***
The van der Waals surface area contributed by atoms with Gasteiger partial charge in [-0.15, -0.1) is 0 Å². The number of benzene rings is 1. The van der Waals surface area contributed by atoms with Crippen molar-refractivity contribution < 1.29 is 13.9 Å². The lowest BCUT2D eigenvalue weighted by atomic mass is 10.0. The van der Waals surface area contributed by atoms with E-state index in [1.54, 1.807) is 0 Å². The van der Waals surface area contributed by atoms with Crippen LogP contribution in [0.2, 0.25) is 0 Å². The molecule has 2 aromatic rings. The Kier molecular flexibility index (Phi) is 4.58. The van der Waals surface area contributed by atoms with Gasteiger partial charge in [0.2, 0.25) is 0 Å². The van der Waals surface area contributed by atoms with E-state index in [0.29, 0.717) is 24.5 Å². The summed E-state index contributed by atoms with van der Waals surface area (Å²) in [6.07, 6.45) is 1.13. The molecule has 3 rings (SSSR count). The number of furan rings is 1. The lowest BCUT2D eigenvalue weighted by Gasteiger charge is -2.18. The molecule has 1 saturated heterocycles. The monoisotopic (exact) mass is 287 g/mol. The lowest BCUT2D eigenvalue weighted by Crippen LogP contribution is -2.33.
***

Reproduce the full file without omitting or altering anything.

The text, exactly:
The van der Waals surface area contributed by atoms with Gasteiger partial charge in [-0.15, -0.1) is 0 Å². The number of benzene rings is 1. The van der Waals surface area contributed by atoms with Crippen molar-refractivity contribution < 1.29 is 13.9 Å². The lowest BCUT2D eigenvalue weighted by atomic mass is 10.0. The van der Waals surface area contributed by atoms with E-state index in [1.54, 1.807) is 0 Å². The van der Waals surface area contributed by atoms with Crippen LogP contribution in [0.2, 0.25) is 0 Å². The molecule has 2 aromatic rings. The Kier molecular flexibility index (Phi) is 4.58. The van der Waals surface area contributed by atoms with Gasteiger partial charge in [0.2, 0.25) is 0 Å². The van der Waals surface area contributed by atoms with E-state index in [0.29, 0.717) is 24.5 Å². The summed E-state index contributed by atoms with van der Waals surface area (Å²) in [6.07, 6.45) is 1.13. The molecule has 3 rings (SSSR count). The number of furan rings is 1. The lowest BCUT2D eigenvalue weighted by Gasteiger charge is -2.18. The molecule has 1 saturated heterocycles. The monoisotopic (exact) mass is 287 g/mol. The lowest BCUT2D eigenvalue weighted by Crippen LogP contribution is -2.33.